cept boat oars and paddles:
"(a) No more favorable terms than 2-per-
cent discount shall be granted a customer on
invoices dated from the 1st to the 15th of
any month, if payment is mailed or otherwise
made by the 25th oi the same month; or on
invoices dated from the 16th to the end of
the month, if payment is mailed or otherwise
made by the 10th of the next succeeding
month."

Assembled Watch Code

Restrictions on Credit

Terms Stayed
Provisions of article VIII, section 17, of
the Code for the assembled watched industry
have been stayed until June 16. These provi-
sions restrict the credit terms which mem-
bers .of the industry may offer. The opera-
tion of the-provisions and the application by
the Cote Authority that they be stayed was
discussed at a public hearing in New York
on March 28, 1935. Evidence at that bearing
showed that 75 percent of the retail jewelry
sales of the country are made during the
last 3 months of the year and that because
of this seasonality any rigid restriction on
credit terms tends to discourage carrying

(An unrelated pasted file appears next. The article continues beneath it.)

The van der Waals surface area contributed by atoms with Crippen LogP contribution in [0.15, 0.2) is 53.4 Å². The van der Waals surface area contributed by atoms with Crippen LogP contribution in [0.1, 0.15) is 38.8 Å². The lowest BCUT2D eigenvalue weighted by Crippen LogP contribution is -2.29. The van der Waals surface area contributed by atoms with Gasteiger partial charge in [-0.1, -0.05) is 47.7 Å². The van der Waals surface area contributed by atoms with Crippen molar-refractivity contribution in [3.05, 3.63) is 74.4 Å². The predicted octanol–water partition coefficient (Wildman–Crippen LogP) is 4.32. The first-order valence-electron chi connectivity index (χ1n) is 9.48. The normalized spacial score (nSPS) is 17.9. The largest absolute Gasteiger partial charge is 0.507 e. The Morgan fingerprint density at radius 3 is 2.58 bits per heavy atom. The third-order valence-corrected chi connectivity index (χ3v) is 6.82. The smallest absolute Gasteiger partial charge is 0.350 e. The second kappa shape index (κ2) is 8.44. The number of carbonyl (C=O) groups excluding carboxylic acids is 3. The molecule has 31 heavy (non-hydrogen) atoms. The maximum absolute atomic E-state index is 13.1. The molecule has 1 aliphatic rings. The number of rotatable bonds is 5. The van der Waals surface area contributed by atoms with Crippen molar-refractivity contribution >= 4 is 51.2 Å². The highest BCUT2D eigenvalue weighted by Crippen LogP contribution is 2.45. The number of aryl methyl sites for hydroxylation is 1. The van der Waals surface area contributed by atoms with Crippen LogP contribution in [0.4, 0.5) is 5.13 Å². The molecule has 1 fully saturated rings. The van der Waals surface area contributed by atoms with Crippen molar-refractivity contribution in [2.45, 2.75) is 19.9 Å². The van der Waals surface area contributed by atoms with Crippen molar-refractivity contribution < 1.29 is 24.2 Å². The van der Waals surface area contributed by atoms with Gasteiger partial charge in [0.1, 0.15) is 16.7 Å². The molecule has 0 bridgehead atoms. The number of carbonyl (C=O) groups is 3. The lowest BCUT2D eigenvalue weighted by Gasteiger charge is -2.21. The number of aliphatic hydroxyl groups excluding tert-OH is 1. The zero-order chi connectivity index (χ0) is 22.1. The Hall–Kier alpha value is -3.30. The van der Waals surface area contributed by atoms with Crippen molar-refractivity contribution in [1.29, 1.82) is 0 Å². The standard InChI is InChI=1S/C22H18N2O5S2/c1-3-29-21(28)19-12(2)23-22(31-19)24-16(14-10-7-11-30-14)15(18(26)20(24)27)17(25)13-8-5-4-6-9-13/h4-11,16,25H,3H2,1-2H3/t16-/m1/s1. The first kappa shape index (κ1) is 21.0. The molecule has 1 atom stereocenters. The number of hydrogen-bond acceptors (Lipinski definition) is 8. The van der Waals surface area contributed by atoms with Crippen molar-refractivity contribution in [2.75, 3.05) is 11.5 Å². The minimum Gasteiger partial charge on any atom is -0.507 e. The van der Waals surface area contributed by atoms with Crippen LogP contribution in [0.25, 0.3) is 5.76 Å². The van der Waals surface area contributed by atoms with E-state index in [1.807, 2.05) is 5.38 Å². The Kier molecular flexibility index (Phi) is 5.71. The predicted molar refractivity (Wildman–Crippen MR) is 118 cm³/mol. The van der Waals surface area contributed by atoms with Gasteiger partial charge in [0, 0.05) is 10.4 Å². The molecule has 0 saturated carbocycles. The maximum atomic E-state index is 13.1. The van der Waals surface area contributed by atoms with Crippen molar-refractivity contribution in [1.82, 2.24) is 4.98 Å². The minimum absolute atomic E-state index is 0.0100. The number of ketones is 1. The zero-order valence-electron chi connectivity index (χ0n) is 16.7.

large stocks In the off season.
It is expected that granting the stay will
stabilize employment and production during
the slack season, not only in the assembled
watch industry but also in the retail jewelry
trade. _____________

Trucking Rate Clerks

and Dispatchers Get

Raise in Minimum

-Wages
A recently approved amendment to the
Code for the trucking industry establishes a
separate schedule of minimum wages for rate
clerks and dispatchers.
The minimum rates approved are $18 a
week in cities over 500,000 population, $17.-10
in cities between 250,000 and 500,000, and
$16.80 elsewhere. Rate clerks and dispatch-
ers are office workers, and the minimum wage
rates for office workers, $15, $14.50, and $14
a week according to population, have been
applicable to them up to now. Other office
workers, however, are limited to 40 hours a
week, while rate clerks and dispatchers may
work 48. The new rates, designed to correct
the wage inequalities which resulted, In effect.
extend the hourly minimum to cover the
longer week.


out problems of Code admiiistration;'.tOt
strengthen enforcement through judicial ap,
proval of methods; and to prevent the entire
break-down of labor and fair trade prapticdt'e
provisions by chiselers, who are already
work umderminlng the standards of fair cotL
petition. The extension of NRA for a ev
months will brig rapid deterioration anddil:
integration of' the whole industrial recovers
program. .
2. Adequate period for the, revision .'
Codes, 3 to 6 months. .
3. Improved statement of legislative" ppiP,